A “Fresh Squeezed Lemonade” sign hung high on a vendor’s tent as families and college students lined up for a cup. The sounds of guitar players and singers filled the air as many in the crowd scrambled for shade from the last bits of the summer sun while glazing down.
Dally in the Alley returned to the Cass Corridor neighborhood Saturday for a day of live music, Detroit food truck fare, and shopping for new gems. With over 100 vendors, shoppers could buy homemade jewelry made from copper, silver and other metals. Or buyers shopped for art prints and new up and coming fashion brands like The Standard Detroit.
It was the third Dally for the luxury brand owned by Robert E. Hurse, said Hurse’s partner Holly Hartter. She says that events like the Dally give small brands exposure while displaying the culture of Detroit.
“I think that they give you a chance to see the culture and see what people have to offer,” said Hartter. ” A lot of small brands out here are trying to get their stuff out there. It gives you a minute to be on display and have people come out to see you so you can grow and get a bigger audience.”
The brand sells signature cropped tees that feature the logo “The Standard Detroit,” beanies, fanny packs and second-hand items or local products from metro Detroit artisans. Standard crop tees start at $15; shoppers can purchase a more vintage inspired cropped tee with a trim for $25.
Hurse and Hartter plan to open a mobile boutique in the months to come. In the meantime, they are planning to attend more events like Dally around the city.
While some individuals searched for their next book find or looked through hundreds of pieces of jewelry from local jewelry vendors, others stood at the Forest Green stage around 12:30 p.m. where Strictly Fine, a Detroit-based band of seven, played funky tunes. On another stage nearby, The Hourlies, a Michigan-based punk band played a number of classic Detroit rock tunes.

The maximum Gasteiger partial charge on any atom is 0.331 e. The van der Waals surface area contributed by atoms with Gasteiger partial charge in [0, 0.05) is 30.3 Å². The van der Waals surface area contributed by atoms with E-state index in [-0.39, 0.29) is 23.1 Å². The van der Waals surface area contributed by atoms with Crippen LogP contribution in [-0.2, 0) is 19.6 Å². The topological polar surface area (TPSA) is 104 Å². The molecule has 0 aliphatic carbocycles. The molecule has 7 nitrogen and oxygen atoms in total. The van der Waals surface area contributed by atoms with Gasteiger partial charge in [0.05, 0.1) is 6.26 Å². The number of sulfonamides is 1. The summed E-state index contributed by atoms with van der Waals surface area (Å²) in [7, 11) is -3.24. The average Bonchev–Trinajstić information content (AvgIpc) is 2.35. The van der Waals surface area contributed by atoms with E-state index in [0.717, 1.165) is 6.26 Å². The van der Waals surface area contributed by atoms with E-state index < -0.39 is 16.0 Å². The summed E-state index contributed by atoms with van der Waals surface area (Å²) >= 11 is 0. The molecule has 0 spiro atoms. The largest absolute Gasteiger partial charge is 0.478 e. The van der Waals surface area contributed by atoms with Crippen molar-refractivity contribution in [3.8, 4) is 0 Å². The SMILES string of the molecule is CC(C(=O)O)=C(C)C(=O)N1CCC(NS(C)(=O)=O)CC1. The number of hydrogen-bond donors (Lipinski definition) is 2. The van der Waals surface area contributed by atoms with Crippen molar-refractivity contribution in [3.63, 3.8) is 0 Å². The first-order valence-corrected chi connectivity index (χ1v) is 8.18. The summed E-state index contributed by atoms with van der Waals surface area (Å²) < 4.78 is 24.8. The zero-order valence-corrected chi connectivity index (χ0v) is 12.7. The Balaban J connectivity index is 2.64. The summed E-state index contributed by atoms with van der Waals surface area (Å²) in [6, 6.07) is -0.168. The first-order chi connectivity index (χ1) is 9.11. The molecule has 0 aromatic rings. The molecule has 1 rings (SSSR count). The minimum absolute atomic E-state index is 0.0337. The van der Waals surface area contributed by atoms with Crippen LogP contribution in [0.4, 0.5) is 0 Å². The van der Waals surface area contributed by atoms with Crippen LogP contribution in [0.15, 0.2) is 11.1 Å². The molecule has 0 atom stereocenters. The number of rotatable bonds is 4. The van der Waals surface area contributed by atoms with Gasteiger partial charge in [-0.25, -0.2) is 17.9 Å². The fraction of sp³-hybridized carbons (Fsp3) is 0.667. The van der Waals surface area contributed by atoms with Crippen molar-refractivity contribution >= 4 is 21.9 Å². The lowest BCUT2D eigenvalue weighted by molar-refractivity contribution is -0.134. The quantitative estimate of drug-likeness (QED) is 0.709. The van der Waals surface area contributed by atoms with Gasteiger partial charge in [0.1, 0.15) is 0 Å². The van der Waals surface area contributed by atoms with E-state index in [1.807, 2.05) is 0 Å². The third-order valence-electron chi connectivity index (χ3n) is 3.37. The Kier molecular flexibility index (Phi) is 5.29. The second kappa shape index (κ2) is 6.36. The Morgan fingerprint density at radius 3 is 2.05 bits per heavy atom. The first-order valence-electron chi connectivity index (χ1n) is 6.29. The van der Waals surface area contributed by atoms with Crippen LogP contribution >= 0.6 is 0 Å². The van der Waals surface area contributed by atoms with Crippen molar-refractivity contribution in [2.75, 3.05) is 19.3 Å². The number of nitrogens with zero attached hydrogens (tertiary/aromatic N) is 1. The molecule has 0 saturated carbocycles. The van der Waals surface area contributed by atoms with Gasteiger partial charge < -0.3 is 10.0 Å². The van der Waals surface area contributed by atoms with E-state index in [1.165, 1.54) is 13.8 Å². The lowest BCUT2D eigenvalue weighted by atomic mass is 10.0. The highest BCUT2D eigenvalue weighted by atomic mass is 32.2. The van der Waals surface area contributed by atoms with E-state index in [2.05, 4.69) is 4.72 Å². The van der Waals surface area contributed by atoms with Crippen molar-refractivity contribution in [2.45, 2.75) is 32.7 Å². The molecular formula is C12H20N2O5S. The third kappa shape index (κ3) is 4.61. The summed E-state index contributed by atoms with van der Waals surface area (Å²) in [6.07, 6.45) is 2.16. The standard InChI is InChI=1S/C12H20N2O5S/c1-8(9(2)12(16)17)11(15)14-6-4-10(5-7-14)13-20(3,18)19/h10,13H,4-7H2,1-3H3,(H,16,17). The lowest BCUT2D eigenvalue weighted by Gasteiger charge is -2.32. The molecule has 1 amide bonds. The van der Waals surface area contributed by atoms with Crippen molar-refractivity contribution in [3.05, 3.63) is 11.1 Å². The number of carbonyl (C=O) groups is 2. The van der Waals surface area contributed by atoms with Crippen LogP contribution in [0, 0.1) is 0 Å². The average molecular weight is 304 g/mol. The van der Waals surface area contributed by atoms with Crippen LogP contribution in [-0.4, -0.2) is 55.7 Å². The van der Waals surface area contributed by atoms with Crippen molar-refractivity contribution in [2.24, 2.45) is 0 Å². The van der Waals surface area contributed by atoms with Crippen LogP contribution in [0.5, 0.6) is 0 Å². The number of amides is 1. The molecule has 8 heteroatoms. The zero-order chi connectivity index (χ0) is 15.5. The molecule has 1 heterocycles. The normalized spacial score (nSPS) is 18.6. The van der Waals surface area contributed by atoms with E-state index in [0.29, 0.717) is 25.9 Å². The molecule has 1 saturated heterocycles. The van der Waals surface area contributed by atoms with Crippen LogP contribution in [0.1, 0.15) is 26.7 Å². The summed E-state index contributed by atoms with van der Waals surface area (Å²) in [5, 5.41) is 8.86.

As music flowed throughout the crowd, so too did the smell of Amicci’s Pizza, which served up jumbo slices of pizza as well as BBQ chicken and even some options for vegans and vegetarians. If the pizza line was too long, hungry festivalgoers could slide two steps over to Detroit’s Original Seafood Food Truck or grab a bowl mac and cheese from House of Mac, or a giant snow cone from Sno Biz Detroit, a company that focuses on shaved ice sweet treats.
For some this was their first Dally, but not for Andaiye Spencer, 42, a former Detroiter who now lives in Ypsilanti. She says she has been coming since she was a little girl.
“I have lost count,” said Spencer. “I’ve been coming for ages.”
Spencer, who attended Saturday’s Dally with two friends, says that this festival is always a must for her because not only is it her favorite festival in the city but it’s also like the summer send-off.
“You know, this is Detroit,” said Spencer. “This is very like you’re on the streets of Detroit. You’re in the neighborhoods, it’s like people living right there. It’s the heart of Detroit, it’s not in the heat of every other festival it’s kind of off on its own at the end of the summer … and I love that.
“I’m a school teacher, so I usually have a week. and then once the Dally hits, you know the fall is starting,” she said.
Dally in the Alley started in 1977 with a protest turned street party held by Cass Corridor neighborhood residents who were angry over Wayne State University’s plans to tear down historic buildings in the area. Now over 100 vendors participate in the event and four stages allow artists ranging from rock to hip hop to perform. In 2019, over 100,000 people attended the Dally.
Hosted by the North Cass Community Union, the Dally is now in its 43rd year, returning after a pandemic pause in 2020 and 2021. Adriel Thornton, president of NCCU, says that they are super-excited to be back this year.
“We haven’t done this in two years, it’s kind of like getting our feet wet again. But it feels really good,” said Thornton.
To NCCU, he said, it’s really all about connecting with the community.
“I think it’s one of the most representative events of the city of Detroit,” said Thornton.